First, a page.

Jake and Cody

Being raised on a farm in North Dakota, I grew up with all kinds of animals, and we always had a dog. My dad preferred a German Shepard. I preferred Black Labs when I grew up, and adopted a male lab puppy that was to be put down because he had been stepped on by a cow and had a broken back. He was timid, and of course in pain the day I took him home. I named him Jake at the request of my oldest son who was then 7 years old.

Jake recovered from his mishap with the cow, and became the most loving, hard working hunting dog any outdoorsman could ask for. At the sight of any of us, he would wag his tail so hard he would almost fall over.

Jake loved to hunt with me, both waterfowl and upland birds. He would work himself to exhaustion to find a bird that was down, but still be ready to hunt some more. He was more than a hunting dog, he was my hunting companion.

My lovely wife, Sharee, preferred small dogs, which I thought were a waste of flesh. She wanted a poodle, a breed which I totally disliked. I rescued a lost Yorkie one afternoon at our lake cabin, and found the owner. I didn’t have a clue what breed of dog he was, but I thought it would be much better than a poodle. I searched the classified the next two weeks, and found someone with Yorkie puppies for sale, picked out a male, and surprised Sharee with him. He was so tiny I thought Jake might have him for breakfast, but they became the best of buddies.

Our first night with “Cody” was sleepless as he cried most of the night, but to hear Sharee laugh at him when she took him outside in the morning to “do his nature call” was worth the sleepless night. Cody would try to squat and roll down the little hill he was on. She would pick him up and let him try again.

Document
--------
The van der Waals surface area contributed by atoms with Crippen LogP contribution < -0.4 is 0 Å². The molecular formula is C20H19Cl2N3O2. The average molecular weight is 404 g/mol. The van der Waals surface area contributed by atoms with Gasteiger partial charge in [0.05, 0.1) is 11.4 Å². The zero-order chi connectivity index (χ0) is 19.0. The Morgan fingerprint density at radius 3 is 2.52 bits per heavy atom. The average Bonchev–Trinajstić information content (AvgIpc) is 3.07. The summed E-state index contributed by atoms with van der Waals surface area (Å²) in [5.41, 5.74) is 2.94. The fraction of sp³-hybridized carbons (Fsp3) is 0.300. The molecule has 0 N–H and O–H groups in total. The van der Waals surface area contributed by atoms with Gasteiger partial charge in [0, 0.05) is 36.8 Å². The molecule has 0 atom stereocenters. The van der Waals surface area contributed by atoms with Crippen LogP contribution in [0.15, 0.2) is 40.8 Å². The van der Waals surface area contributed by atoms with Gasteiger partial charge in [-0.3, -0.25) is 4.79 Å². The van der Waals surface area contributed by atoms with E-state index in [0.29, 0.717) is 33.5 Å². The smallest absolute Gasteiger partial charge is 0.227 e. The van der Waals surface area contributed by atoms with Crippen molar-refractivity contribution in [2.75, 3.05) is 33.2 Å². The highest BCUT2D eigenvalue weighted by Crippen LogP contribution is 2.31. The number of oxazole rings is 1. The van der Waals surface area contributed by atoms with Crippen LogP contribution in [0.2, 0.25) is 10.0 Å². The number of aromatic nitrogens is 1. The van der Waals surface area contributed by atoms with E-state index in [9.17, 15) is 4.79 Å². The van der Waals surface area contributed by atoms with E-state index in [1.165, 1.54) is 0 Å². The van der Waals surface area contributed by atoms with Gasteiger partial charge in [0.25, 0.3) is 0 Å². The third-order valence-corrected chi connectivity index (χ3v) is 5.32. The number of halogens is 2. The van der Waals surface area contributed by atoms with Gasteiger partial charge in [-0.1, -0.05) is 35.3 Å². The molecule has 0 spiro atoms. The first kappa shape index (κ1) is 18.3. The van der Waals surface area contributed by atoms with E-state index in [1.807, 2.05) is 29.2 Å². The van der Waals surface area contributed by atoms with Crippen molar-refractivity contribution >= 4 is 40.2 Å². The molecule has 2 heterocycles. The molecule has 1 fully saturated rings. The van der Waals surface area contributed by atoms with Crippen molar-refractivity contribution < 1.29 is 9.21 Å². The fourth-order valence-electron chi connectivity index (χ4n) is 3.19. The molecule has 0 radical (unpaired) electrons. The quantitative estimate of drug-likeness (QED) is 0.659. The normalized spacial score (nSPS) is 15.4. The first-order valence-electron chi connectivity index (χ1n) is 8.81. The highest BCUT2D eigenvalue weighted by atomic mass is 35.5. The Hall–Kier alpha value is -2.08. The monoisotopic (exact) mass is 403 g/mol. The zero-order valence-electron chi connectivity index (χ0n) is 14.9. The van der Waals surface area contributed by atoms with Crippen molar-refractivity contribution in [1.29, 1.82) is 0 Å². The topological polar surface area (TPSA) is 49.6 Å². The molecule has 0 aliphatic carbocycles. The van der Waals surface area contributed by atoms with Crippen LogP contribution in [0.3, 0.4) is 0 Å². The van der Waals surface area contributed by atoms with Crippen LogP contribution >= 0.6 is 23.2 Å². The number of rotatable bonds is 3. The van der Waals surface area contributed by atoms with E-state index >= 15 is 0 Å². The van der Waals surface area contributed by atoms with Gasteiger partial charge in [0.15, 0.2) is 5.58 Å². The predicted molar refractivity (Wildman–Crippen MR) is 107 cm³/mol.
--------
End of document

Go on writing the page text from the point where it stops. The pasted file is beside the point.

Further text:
Cody would play the watchdog, both indoors and outdoors. He thought he was as big as Jake, and would love to run along the beach and on the dock when I would throw the dummy into the lake for Jake to retrieve, then swim out and meet Jake as he brought the dummy back to me.

Jake was with us for 13 years, and his last two had an inoperable stomach tumor. The last hunt we went on together, I had to lift him into the vehicle, but he tried to work as hard as he had when he was a younger dog. His last days with us were hard to take, and as badly as I wanted to not have him put to sleep, I knew that his suffering was getting even more than he could take. Then one morning when I took Cody and him out for their “dump,” Jake fell over and couldn’t get back up on his own. I knew what I had to do, and I cried like a baby when I carried him into our vet.

When I came home afterwards, Cody was there with my wife to meet me, he tried so hard to make me smile as Sharee and I embraced each other.

When summer came, Jake’s retrieving dummy was hanging on a tree by the beach. I picked it up to pack it away, and Cody started barking and jumping wanting me to throw it for him. The dummy was as large as Cody, but I threw it across the yard, and he ran and retrieved it. Sharee and I watched him in laughter as he struggled to bring it back to me. I threw it into the water knowing that I would have to walk out and get it, but Cody ran into the water and swam out to get it. Sharee said he would drown and to go get him, but Cody grabbed onto it, and swam back to shore, dragging to me and begging for more! He did his best to become the “big dog” he thought he was.

Six weeks ago, Sharee called me at my office crying that Cody was dying. She had taken him out to do his “dump” and he had a massive stroke, paralyzing one side and blinding him. I hurried home to find them on the sofa, and Cody wanting to meet me at the door, but unable to do so. We knew what we had to do, but prayed that God would spare us the pain and take him. We called our vet, and took Cody on his last ride. He seemed relieved that he was going to be going to meet his buddy Jake. He peacefully went to sleep, Sharee petting him as he passed. He blessed us for 12 years.

We gave our daughter a female Yorkie two years ago, and she has been the blessing of our lives since Cody has been gone. Keely greets me at the door when I come home, waiting for her hug. God has truly blessed us bringing these dogs into our lives. His love for us shines through them, both in life and in memory.

Vern from North Dakota